Background: Our study aims to understand whether depression, either in pregnancy or lifetime, affects cognitive biases (comprising the attentional focus and affective state) and mentalizing features (ability to understand children's internal mental states, thereby detecting and comprehending their behavior and intention), in maternal speech during mother-infant interaction in the first postnatal year. Methods: We recruited 115 pregnant women (44 healthy, 46 with major depressive disorder [MDD] in pregnancy, and 25 with a history of MDD but healthy pregnancy) at 25 weeks' gestation. Three-minute videos were recorded at 8 weeks and 12 months postnatally for each dyad. Maternal speech was transcribed verbatim and coded for cognitive biases and mentalizing comments using the Parental Cognitive Attributions and Mentalization Scale (PCAMs). Results: Women suffering from antenatal depression showed a decreased proportion of mentalizing comments compared with healthy women, at both 8 weeks (0.03 ± 0.01 vs. 0.07 ± 0.01, P = 0.002) and 12 months (0.02 ± 0.01 vs. 0.04 ± 0.01, P = 0.043). Moreover, compared with healthy women, both those with antenatal depression and those with a history of depression showed decreased positive affection in speech (0.13 ± 0.01 vs. 0.07 ± 0.01 and 0.08 ± 0.02, respectively P = 0.003 and P = 0.043), and made significantly fewer comments focused on their infants' experience at 8 weeks (0.67 ± 0.03 vs. 0.53 ± 0.04 and 0.49 ± 0.05, respectively P = 0.015 and P = 0.005). In linear regression models women's socioeconomic difficulties and anxiety in pregnancy contribute to these associations, while postnatal depression did not. Conclusions: Both antenatal depression and a lifetime history of depression are associated with a decreased quality of women's speech to their infants, as shown by less focus on their infant's experience, decreased positive affection, and less able to mentalize. Examining maternal speech to their infants in the early postnatal months may be particularly relevant to identify women who could benefit from strategies addressing these aspects of the interactive behavior and thus improve infant outcome in the context of depression.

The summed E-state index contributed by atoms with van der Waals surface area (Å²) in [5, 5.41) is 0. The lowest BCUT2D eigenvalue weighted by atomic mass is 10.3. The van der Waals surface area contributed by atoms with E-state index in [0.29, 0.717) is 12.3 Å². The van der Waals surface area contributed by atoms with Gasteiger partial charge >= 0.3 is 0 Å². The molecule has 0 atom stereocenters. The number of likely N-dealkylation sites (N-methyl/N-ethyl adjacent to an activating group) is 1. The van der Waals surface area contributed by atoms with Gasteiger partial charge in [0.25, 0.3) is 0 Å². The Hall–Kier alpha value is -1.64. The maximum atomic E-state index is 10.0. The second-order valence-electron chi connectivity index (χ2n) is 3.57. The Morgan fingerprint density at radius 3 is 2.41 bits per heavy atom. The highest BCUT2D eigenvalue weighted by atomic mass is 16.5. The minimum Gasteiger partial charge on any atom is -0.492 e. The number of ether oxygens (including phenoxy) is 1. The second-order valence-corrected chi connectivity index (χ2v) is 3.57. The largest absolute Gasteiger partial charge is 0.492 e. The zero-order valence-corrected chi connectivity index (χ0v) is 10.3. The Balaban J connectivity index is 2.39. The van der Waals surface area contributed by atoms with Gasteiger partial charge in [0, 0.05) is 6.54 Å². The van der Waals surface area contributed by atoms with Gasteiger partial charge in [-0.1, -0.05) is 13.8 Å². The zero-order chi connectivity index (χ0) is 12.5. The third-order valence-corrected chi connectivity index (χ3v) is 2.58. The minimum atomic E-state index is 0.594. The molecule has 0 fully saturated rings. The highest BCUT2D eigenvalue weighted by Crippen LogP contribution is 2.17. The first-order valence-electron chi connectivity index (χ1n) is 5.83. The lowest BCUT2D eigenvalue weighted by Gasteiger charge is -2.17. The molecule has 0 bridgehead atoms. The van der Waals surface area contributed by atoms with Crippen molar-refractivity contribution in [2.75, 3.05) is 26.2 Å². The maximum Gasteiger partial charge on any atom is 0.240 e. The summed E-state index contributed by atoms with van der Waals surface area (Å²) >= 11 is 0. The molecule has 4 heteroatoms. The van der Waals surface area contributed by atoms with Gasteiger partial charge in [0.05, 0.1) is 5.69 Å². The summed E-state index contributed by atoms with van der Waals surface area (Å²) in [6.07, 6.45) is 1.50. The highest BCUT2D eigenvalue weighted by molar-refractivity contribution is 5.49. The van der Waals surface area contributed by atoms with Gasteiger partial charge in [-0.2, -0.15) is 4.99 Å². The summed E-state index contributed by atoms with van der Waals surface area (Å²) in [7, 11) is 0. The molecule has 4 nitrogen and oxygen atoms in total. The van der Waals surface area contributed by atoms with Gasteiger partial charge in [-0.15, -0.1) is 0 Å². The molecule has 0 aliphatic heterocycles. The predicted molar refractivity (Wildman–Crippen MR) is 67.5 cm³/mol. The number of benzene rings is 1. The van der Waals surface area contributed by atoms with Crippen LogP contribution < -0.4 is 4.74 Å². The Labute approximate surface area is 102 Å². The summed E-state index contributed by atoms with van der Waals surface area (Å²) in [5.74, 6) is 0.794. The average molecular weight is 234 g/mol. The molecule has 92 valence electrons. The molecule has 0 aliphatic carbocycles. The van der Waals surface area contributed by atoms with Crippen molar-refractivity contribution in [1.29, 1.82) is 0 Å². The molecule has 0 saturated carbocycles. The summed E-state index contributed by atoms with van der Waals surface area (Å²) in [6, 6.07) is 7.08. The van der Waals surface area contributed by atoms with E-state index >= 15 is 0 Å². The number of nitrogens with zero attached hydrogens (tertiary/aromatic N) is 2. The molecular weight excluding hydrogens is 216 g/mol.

Original languageEnglish
JournalActa Psychiatrica Scandinavica
Issue number1
Early online date6 Nov 2023
Publication statusE-pub ahead of print - 6 Nov 2023


Dive into the research topics of 'Women with depression in pregnancy or a history of depression have decreased quality of mentalization in the speech to their infants'. Together they form a unique fingerprint.

Cite this